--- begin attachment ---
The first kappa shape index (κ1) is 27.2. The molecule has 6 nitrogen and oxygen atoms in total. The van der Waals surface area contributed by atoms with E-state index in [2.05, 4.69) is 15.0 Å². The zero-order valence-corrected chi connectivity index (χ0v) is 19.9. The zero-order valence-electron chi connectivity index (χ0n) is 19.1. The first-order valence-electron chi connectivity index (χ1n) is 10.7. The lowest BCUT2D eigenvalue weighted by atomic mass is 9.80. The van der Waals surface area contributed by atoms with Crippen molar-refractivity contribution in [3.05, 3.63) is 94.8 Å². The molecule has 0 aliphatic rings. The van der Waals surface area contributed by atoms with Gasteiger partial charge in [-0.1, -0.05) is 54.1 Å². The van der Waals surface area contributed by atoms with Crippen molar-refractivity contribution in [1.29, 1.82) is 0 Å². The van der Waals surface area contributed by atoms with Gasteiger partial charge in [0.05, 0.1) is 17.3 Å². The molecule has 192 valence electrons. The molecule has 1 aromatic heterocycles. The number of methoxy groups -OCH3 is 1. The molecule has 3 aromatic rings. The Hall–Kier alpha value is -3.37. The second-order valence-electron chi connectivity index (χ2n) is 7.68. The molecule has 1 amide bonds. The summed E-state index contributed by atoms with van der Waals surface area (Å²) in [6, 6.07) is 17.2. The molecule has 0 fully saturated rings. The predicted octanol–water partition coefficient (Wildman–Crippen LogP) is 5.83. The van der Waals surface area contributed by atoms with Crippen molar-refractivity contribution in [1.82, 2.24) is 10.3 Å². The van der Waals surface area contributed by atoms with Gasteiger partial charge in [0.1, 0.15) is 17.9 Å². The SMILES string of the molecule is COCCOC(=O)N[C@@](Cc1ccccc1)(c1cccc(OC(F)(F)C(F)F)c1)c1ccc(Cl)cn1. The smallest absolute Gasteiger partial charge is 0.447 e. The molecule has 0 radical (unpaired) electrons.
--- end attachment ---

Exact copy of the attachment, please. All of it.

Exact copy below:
The first kappa shape index (κ1) is 27.2. The molecule has 6 nitrogen and oxygen atoms in total. The van der Waals surface area contributed by atoms with E-state index in [2.05, 4.69) is 15.0 Å². The zero-order valence-corrected chi connectivity index (χ0v) is 19.9. The zero-order valence-electron chi connectivity index (χ0n) is 19.1. The first-order valence-electron chi connectivity index (χ1n) is 10.7. The lowest BCUT2D eigenvalue weighted by atomic mass is 9.80. The van der Waals surface area contributed by atoms with Crippen molar-refractivity contribution in [3.05, 3.63) is 94.8 Å². The molecule has 0 aliphatic rings. The van der Waals surface area contributed by atoms with Gasteiger partial charge in [-0.1, -0.05) is 54.1 Å². The van der Waals surface area contributed by atoms with Crippen molar-refractivity contribution in [1.29, 1.82) is 0 Å². The van der Waals surface area contributed by atoms with Gasteiger partial charge in [0.05, 0.1) is 17.3 Å². The molecule has 192 valence electrons. The molecule has 1 aromatic heterocycles. The number of methoxy groups -OCH3 is 1. The molecule has 3 aromatic rings. The Hall–Kier alpha value is -3.37. The second-order valence-electron chi connectivity index (χ2n) is 7.68. The molecule has 1 amide bonds. The summed E-state index contributed by atoms with van der Waals surface area (Å²) in [6, 6.07) is 17.2. The molecule has 0 fully saturated rings. The predicted octanol–water partition coefficient (Wildman–Crippen LogP) is 5.83. The van der Waals surface area contributed by atoms with Crippen molar-refractivity contribution in [1.82, 2.24) is 10.3 Å². The van der Waals surface area contributed by atoms with Gasteiger partial charge in [0.1, 0.15) is 17.9 Å². The SMILES string of the molecule is COCCOC(=O)N[C@@](Cc1ccccc1)(c1cccc(OC(F)(F)C(F)F)c1)c1ccc(Cl)cn1. The smallest absolute Gasteiger partial charge is 0.447 e. The molecule has 0 radical (unpaired) electrons.